Thursday, July 14, 2016

Hearing Fear

I was eavesdropping, sort of, maybe.  I mean can you call it eavesdropping if you are two rooms away listening another person’s phone conversation?  I listened to the mother, I listened to one side of a two sided conversation, I listened to a mother express love…..and fear.

I didn’t know who she was talking to for sure, I figured it was a son, it sounded like a son conversation.   I listened to only her side but I knew what was being said on bother sides of the call.  I think her son was saying I want to go out; I want to go party a little with my friends.  I know the kid, he’s old enough, he’s as responsible as any college kid is, he’s a good young man on the verge of finishing college.

The mother said, that makes me scared.

I heard her end of the conversation, I heard her say that other good kids, good guys had gone out not looking for problems but that problems found them and they were dead.
The mother said she was scared.

I don’t ever remember having or hearing that conversation with our son.  I never had that conversation with my parents.  We told ours and mine told me, always respect the police, they are the authority, respect the authority.  We never felt fear.

Sure we worried like all parents, like my parents, that’s a parent’s job.  I remember worrying about wrecks, about bad behavior, about normal misbehavior.  I never worried about my kid being pulled over by the police, I never worried about my kid getting questioned for DWB (driving while black), I never worried not one time ever that my kid would be shot by the people we fundamentally trust with everything.

The mother was scared; she was scared about things I have never faced, fears I have never felt, fears I suspect, I will never feel, except for children like hers.

I could hear it in her voice, this was real fear, not feigned racial indignation, not noise for a nosy guy eavesdropping, she had no idea I was intruding on her conversation.  She was worried and has been worried, not only for her sons but her brothers.

She has had “the talk” with all of her sons.  Her brothers have had “the talk” with her sons, you know the one, the one where they tell these young black men to watch what they say, to watch how they act, to never question the authority of a law enforcement officer and to always keep their hands where they can be seen.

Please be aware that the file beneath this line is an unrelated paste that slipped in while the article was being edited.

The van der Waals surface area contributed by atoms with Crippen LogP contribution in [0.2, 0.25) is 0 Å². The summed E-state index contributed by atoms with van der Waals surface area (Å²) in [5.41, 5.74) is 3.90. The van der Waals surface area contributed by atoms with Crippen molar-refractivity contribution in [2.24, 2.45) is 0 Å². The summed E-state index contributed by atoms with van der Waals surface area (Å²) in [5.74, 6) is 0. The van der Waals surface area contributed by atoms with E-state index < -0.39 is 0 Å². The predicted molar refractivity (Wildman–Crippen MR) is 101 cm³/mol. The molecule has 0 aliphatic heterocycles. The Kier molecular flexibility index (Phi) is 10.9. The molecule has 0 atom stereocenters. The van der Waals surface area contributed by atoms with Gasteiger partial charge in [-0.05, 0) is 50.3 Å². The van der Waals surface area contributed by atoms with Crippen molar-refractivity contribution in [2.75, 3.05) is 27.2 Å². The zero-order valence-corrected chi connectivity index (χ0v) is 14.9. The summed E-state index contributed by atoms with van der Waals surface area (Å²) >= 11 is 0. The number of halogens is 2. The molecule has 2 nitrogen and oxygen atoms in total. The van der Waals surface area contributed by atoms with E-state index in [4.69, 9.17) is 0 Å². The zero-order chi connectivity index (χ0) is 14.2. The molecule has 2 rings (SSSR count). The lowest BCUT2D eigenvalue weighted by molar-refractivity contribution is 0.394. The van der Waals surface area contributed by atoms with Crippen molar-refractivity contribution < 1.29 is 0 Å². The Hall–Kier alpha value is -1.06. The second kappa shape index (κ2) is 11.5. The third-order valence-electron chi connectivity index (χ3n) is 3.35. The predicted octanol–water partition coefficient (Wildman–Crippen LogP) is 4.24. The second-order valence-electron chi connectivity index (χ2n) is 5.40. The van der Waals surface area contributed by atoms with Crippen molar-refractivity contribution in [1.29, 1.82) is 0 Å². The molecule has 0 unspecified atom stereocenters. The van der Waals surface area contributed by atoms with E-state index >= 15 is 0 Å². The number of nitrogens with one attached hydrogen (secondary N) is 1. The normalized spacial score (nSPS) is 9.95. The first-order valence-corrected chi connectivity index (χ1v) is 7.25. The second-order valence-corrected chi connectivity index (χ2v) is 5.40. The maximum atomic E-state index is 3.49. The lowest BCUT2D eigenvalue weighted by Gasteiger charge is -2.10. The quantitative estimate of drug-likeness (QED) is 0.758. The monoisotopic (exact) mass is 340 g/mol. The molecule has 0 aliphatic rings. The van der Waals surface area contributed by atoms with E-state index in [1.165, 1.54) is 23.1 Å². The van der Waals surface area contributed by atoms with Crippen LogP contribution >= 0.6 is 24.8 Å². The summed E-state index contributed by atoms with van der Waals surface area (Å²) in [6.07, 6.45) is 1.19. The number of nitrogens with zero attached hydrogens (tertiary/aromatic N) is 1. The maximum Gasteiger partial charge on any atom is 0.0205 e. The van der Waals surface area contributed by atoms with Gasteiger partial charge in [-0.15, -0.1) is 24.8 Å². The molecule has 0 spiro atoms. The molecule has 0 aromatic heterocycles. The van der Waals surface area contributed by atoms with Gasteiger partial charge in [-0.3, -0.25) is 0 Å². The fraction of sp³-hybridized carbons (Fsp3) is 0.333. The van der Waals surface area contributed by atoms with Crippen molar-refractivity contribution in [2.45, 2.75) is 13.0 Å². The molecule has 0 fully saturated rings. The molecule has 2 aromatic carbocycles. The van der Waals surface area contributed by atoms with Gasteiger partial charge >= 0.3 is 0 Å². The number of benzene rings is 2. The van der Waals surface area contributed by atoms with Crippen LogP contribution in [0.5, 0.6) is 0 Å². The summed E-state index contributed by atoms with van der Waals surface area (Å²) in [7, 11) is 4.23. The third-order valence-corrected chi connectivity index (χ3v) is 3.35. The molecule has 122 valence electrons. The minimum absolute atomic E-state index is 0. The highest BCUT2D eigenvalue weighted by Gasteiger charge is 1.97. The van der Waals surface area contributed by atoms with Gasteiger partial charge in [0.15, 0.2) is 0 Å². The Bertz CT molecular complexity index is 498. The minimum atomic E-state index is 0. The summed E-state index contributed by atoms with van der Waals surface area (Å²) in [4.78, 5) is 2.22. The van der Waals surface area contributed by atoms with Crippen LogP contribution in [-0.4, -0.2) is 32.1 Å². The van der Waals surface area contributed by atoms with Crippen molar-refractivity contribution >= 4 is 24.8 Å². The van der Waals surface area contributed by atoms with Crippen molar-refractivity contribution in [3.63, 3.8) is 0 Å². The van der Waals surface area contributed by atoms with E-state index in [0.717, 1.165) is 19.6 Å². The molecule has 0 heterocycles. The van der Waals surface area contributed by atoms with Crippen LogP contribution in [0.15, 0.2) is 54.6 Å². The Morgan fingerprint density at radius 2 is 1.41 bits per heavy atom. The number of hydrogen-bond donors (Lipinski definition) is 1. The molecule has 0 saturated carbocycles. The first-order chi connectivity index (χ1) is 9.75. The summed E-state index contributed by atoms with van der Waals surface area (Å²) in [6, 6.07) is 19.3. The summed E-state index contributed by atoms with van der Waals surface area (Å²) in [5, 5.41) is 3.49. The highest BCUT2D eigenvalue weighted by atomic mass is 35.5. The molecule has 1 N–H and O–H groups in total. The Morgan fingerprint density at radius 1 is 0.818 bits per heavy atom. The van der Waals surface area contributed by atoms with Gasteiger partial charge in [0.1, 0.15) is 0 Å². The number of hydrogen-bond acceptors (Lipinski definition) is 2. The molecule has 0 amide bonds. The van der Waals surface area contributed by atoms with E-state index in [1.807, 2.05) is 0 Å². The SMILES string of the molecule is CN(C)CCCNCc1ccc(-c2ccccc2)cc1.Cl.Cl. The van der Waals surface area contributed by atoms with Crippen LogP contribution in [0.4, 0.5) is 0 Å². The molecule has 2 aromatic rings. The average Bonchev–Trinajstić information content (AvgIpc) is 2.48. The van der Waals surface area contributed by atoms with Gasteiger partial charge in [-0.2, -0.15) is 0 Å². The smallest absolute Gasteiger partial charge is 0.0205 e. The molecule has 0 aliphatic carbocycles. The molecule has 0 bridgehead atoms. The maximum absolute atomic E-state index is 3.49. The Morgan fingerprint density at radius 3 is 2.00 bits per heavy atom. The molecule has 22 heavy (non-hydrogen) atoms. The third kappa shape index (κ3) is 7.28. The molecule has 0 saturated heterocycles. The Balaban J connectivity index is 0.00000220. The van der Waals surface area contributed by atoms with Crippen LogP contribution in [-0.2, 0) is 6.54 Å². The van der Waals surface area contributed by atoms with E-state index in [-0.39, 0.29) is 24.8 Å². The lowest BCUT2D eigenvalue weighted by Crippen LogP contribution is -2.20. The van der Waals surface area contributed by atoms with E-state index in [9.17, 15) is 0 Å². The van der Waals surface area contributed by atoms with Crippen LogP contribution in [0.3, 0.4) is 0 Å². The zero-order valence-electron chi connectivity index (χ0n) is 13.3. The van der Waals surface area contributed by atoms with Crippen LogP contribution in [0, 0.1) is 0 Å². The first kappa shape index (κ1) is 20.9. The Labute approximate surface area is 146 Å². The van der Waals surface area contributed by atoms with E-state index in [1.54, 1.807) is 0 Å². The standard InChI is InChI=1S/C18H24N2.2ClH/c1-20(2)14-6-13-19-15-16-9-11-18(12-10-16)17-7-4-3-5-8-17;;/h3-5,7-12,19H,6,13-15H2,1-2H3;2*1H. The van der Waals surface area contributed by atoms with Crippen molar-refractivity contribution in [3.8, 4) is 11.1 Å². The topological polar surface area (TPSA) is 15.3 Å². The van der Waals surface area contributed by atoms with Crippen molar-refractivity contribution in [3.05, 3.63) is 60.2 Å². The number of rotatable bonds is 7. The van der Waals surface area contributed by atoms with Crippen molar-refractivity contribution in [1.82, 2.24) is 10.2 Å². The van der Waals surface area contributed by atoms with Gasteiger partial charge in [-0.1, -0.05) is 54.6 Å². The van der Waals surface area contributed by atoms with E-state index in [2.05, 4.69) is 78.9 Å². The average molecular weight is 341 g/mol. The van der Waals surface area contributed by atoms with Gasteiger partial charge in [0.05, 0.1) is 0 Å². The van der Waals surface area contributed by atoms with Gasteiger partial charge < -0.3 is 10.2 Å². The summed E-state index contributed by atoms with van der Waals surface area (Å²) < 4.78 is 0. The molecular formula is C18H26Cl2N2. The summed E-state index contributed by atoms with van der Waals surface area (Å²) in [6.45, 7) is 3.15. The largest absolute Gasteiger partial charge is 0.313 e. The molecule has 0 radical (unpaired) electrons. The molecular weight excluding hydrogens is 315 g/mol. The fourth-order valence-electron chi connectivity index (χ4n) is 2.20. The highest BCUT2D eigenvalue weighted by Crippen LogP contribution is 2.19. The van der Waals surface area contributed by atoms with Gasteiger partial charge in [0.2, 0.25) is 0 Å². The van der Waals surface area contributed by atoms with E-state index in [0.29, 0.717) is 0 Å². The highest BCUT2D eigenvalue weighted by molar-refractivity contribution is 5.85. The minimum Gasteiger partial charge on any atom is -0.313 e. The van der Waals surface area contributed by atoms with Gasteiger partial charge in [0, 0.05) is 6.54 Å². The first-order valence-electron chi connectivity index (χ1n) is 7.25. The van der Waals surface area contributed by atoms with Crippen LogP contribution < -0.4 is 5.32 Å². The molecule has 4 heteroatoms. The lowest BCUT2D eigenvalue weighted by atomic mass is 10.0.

Is this real?  Is there a real danger to these young men, do they really need to fear for their lives from people we should always, always trust the most?  It doesn’t matter, it matters that a mother is scared. It doesn’t matter if you or I as white folk in America believe it; it is a black man in America’s reality. It is the reality of the mother of those black men.

I love the police and since I gave up a somewhat sketchy youth I am never too concerned about passing a police officer, though I always check my speed.  I am in awe of the job they do and could never do the societal duties we ask of them.

These brave men and women do a job most of us, frankly, would be too frightened to do.  Cops do dirty, hard, dangerous work every day to make the lives of other people better.  Law enforcement deserves our respect, support and appreciation.

None of that means the mother I heard is not scared.  None of that means her sons and her brothers aren’t in more jeopardy than my white son.

I don’t know the answer to the problem.  I am not that smart.  I do know the start of the answer, ask the  people that know the questions, do you fear, do you trust?

Then believe the answer, it’s real.